9TH CIRCUIT

Per a reader question, more info on 9th Circuit reversal rates:

Of the 80 cases the Supreme Court decided this past term [2002] through opinions, 56 cases arose from the federal appellate courts, three from the federal district courts, and 21 from the state courts. The court reversed or vacated the judgment of the lower court in 59 of these cases. Specifically, the justices overturned 40 of the 56 judgments arising from the federal appellate courts (or 71%), two of the three judgments coming from the federal district courts (or 67%), and 17 of the 21 judgments issued by state courts (or 81%).

Notably, the 9th Circuit accounted for both 30 percent of the cases (24 of 80) and 30 percent of the reversals (18 of 59) the Supreme Court decided by full written opinions this term. In addition, the 9th Circuit was responsible for more than a third (35%, or 8 of 23) of the High Court’s unanimous reversals that were issued by published opinions. Thus, on the whole, the 9th Circuit’s rulings accounted for more reversals this past term than all the state courts across the country combined and represented nearly half of the overturned judgments (45%) of the federal appellate courts.

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Although the 9th Circuit’s caseload comprised approximately 17% of the federal appellate cases terminated in the year ending March 31, 2002, its decisions accounted for close to half (43%) of all the federal appellate decisions reviewed by the Supreme Court this past term.

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These continuing negative trends are certainly not reflective of the competency of the 9th Circuit’s entire bench, which includes some of the most respected appellate judges in the country. It is, however, indicative of a judicial philosophy to which some 9th Circuit judges adhere. Specifically, in pursuing political and policy preferences at the expense of established precedent and textual commands, some 9th Circuit judges seem to invite review and reversal by the U.S. Supreme Court. (Source)

See also

  • Split the circuit
  • Murkowski report
  • WaPo story 9-17-03
  • FILED UNDER: Law and the Courts
    James Joyner
    About James Joyner
    James Joyner is Professor and Department Head of Security Studies at Marine Corps University's Command and Staff College and a nonresident senior fellow at the Scowcroft Center for Strategy and Security at the Atlantic Council. He's a former Army officer and Desert Storm vet. Views expressed here are his own. Follow James on Twitter @DrJJoyner.

    Comments

    1. JohnC says:

      Many thanks for the links n’ such. This still doesn’t seem to support the contention that was being presented. Still smells an awful lot like propaganda to me.

    2. James Joyner says:

      John,

      The contention is that the 9th Circuit is a) liberal and b) often overturned.

      That is is liberal is certainly no surprise. That a liberal court would be overturned by a comparatively conservative Supreme Court isn’t much of a surprise.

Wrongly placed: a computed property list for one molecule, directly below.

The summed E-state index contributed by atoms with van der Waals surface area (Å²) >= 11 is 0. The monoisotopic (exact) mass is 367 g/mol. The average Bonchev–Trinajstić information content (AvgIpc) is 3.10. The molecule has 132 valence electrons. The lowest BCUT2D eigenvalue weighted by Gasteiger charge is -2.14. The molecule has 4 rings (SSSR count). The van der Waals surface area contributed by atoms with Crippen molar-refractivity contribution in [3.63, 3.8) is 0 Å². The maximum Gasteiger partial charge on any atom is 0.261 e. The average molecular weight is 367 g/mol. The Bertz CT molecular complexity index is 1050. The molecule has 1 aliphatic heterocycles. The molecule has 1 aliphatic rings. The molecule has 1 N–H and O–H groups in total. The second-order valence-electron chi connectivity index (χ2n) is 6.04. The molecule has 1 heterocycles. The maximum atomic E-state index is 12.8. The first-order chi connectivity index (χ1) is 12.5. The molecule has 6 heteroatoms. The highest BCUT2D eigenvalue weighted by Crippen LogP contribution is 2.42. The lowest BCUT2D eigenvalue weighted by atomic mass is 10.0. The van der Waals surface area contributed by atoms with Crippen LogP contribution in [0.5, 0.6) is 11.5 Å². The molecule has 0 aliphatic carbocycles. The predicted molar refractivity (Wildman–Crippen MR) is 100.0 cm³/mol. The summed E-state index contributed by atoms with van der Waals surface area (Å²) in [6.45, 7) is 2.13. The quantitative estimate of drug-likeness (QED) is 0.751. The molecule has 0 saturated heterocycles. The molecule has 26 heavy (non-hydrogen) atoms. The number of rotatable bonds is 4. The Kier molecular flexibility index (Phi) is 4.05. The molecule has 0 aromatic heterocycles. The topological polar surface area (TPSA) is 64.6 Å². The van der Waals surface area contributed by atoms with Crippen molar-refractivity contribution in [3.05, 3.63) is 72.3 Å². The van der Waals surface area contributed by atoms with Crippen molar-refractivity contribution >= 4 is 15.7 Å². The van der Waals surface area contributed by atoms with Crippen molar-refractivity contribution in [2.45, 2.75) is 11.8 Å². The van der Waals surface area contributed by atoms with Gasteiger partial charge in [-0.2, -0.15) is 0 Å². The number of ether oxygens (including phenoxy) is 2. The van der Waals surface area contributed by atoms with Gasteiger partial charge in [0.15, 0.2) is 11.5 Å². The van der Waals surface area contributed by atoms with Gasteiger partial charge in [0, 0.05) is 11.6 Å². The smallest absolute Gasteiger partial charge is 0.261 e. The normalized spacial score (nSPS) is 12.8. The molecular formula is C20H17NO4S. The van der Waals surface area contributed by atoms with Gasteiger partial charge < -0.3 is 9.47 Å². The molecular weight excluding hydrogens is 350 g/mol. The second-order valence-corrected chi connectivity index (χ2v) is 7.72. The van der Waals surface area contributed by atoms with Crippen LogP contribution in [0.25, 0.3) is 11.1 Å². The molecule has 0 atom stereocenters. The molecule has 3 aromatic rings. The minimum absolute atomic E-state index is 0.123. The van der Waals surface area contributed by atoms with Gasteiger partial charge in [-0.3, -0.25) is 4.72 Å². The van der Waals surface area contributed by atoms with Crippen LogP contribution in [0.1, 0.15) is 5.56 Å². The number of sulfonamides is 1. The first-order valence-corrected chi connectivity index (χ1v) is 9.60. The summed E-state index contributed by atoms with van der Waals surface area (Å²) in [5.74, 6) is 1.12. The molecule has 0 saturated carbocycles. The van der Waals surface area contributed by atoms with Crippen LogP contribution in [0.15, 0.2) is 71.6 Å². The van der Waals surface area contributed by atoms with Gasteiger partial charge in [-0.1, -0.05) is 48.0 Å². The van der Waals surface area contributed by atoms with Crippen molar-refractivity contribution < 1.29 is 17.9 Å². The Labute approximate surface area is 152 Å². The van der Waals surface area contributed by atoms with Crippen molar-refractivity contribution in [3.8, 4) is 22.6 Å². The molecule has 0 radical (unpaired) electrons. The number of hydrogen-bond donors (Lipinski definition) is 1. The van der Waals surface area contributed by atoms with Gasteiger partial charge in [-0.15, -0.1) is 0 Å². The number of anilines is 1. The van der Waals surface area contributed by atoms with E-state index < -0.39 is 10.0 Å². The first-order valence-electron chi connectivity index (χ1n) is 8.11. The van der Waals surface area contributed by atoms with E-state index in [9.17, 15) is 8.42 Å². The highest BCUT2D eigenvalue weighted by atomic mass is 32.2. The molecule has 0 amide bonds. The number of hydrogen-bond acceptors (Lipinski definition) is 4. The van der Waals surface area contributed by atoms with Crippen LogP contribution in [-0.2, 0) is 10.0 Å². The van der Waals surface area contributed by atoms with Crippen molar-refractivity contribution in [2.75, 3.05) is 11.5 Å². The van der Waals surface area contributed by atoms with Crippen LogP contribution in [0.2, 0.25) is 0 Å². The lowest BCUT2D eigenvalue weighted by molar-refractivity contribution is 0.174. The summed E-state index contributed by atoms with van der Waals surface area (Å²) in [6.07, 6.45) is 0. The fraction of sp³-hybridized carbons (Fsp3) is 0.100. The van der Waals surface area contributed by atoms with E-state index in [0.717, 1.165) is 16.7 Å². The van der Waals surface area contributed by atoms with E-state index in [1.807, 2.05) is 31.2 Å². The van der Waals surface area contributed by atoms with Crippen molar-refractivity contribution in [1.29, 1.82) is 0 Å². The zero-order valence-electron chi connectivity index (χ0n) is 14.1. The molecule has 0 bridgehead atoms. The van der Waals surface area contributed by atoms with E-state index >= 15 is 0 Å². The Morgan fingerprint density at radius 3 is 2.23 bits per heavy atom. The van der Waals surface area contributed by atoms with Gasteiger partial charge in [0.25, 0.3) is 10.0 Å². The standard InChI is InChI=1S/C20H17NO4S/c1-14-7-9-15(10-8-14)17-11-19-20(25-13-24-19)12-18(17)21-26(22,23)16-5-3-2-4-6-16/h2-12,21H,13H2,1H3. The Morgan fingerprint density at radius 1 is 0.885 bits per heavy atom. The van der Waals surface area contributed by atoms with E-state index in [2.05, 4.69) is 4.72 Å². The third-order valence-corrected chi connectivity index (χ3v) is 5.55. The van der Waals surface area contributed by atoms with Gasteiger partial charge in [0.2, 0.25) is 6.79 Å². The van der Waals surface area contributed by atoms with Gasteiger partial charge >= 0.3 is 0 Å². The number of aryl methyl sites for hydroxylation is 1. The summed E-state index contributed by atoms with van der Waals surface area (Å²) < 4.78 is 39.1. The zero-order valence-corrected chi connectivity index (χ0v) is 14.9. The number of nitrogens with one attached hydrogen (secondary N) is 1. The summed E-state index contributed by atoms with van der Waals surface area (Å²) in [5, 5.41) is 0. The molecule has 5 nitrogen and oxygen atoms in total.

The money ‘graph is:

      Although the 9th Circuit’s caseload comprised approximately 17% of the federal appellate cases terminated in the year ending March 31, 2002, its decisions accounted for close to half (43%) of all the federal appellate decisions reviewed by the Supreme Court this past term.

      To the extent this reflects the general trend–and I understand it does–this is hardly a matter of propaganda.

    3. JohnC says:

      Half reviewed isn’t half overturned though, right? And if the cases are important and controversial, why wouldn’t they be reviewed? It’s important law. And just because they’re reviewed doesn’t mean they’re over turned. in fact, “the 9th Circuit accounted for both 30 percent of the cases (24 of 80) and 30 percent of the reversals (18 of 59)” Sounds normal to me.

      So I’m still confused. It seems to me that there’s no there there.

      The contention is the 9th circuit is the “most over turned appellate court”. Clearly, this is only true if you ignore the 4th, 5th, 8th and 10th circuit, which were overturned 100% of the time.

      I don’t think the point being made on the right is the “most reviewed”.

      Sorry for being so dim.

    4. James Joyner says:

      John,

      For the most part, the Supremes don’t review a case unless they think they need to DO something with it. Usually, that means overturn. Sometimes, it means to reconcile it with what other circuits are doing.

      – 17% of all cases at Circuit level
      – 43% of all cases reviewed by Supremes
      – 45% of all reversals by Supremes

      And there’s no evidence that the cases the 9th hears are more important than those elsewhere. Indeed, the DC Circuit likely holds that distinction.

    5. JohnC says:

      Ah, thanks. This is more clear now.

    6. James Joyner says:

      No prob.

      And, to re-emphasize, the argument seems to be twofold as to why this is:

      1. The 9th is simply more liberal/activist than the other courts

      2. The sheer size of the Circuit and incredibly large number of judges and thus 3-panel combo possibilities makes for a ton of odd rulings. The circuit is way too damn big.